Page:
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OVER A QUARTER CENTURY OF DEDICATION TO PROTECTING, PRESERVING AND PROMOTING EROTIC ART.
May 1 - 31, 2005
Online

Visual AIDS and The Body
present:
"untitled (all over the place)"

A Web Gallery
Curated by James Wagner
Sam Orwen, Lovers, 1982
Soap Suds,Jimmy DeSana, 1980

Featuring the work of Sarawut Chutiwongpeti, Jimmy DeSana, James Fackrell, Carlos Gutierraz-Solana, Michael Harwood, Jonathan Leiter, John Lesnick, Elliott Linwood, James Reich, Hamlet Manzueta, Memphis, Frank Moore, Mooshka, and Martin Wong.

In the Curatorís Statement, Sarah Lippek states:

“There’s a lot to say about living with the virus, that virus we no longer need to name to be understood, and much of it is about courage, and a tremulous and unpredictable strength, and the-love-and-support-of-my-family-and-friends-without-whom. But there are nights when all the meditation and healthful living you can pack into the daylight hours can’t shield you from gallows musings and a dreadful certainly that humans aren’t any better than all their wars and petty hatreds.

"This is a selection of artworks that seem, to me, to embody those nights. Art for the nights when there is a jackal in your breast that laughs and laughs and won’t quiet down. For those nights when you open a drawer in the kitchen and all the forks and spoons have turned to knives, those nights when heaven seems impossible but you suddenly believe in the devil. These are artworks about turbulence, deformity, wicked humor, and all those things we’re told that we, in our sickness, should overcome. Facing the ugly truth of these nightmare moments is hard work, work we do alone. Night Work.”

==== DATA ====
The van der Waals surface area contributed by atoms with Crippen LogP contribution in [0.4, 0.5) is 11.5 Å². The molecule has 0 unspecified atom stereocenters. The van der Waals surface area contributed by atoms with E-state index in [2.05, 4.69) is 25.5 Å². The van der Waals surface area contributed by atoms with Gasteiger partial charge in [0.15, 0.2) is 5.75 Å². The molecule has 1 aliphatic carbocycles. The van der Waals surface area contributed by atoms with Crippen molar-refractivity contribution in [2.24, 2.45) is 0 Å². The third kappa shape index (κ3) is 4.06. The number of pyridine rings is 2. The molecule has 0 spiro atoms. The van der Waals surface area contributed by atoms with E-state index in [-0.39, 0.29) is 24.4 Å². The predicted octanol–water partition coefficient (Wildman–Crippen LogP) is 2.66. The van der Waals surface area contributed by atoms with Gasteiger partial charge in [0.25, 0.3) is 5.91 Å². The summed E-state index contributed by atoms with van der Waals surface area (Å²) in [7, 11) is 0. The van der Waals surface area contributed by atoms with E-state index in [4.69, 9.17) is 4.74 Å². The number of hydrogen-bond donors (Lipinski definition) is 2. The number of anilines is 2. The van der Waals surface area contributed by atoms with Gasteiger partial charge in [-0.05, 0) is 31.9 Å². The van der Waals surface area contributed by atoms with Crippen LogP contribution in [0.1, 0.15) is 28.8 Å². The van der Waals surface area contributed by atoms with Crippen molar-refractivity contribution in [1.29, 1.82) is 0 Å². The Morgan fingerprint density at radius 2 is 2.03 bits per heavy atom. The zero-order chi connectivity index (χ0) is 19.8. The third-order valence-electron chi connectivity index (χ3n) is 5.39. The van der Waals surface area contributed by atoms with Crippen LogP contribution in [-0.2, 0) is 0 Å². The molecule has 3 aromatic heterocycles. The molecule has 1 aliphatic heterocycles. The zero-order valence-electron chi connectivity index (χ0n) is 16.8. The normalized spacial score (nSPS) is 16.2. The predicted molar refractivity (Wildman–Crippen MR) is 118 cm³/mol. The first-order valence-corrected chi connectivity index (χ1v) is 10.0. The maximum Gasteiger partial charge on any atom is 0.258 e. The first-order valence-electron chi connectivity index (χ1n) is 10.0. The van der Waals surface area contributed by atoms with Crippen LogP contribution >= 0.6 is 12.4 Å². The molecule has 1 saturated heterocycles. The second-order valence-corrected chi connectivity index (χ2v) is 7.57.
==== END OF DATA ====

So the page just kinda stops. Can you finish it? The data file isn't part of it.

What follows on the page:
Sarah Lippek was born and raised in Seattle, Washington, and came to New York for love and adventure in 2003. She now oversees the very first needle exchange program in the borough of Queens. She spends her free time writing, cooking for her friends, and crawling about in abandoned places taking pictures.

Founded in 1988, Visual AIDS, strives to increase public awareness of AIDS through the visual arts. The Frank Moore Archive Project documents the work of artists with HIV/AIDS to ensure that their artistic legacy will be preserved, thereby safeguarding their place within art history. The Archive Project also facilitates the creation and presentation of new work and provides practical services to artists with HIV/AIDS, assisting in their pursuit of a professional career. www.visualAIDS.org

The Body is now the most frequently visited HIV/AIDS-related site on the Web, according to the Medical Library Association and also the most frequently visited disease-specific site on the Web, according to <Hot 100>. The Body contains a rich collection of information on topics ranging from HIV prevention, state-of-the-art treatment issues, humor and art. An invaluable resource, The Body is used by clinicians, patients and the general public. Part of The Body's mission is to enable artistic expression to reach the Web, and to join art with other resources needed to help the public comprehend the enormity and devastation of the AIDS pandemic and to experience its human and spiritual dimensions.

Visual AIDS 
526 W. 26th St. # 510, New York, NY 10001
Phone: 212.627.9855  Fax: 212.627.9815
e-mail: info@visualAIDS.org

Visual AIDS Gallery

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MATTERS OF SIZE
“Cock size doesn’t matter to me. I didn’t start doing those gigantic cocks until the censors let the magazines publish full frontal nudity. I had to come up with something you couldn’t get in a photograph. So those big cocks are all for the other guys — I’m an ass man myself.” — Tom of Finland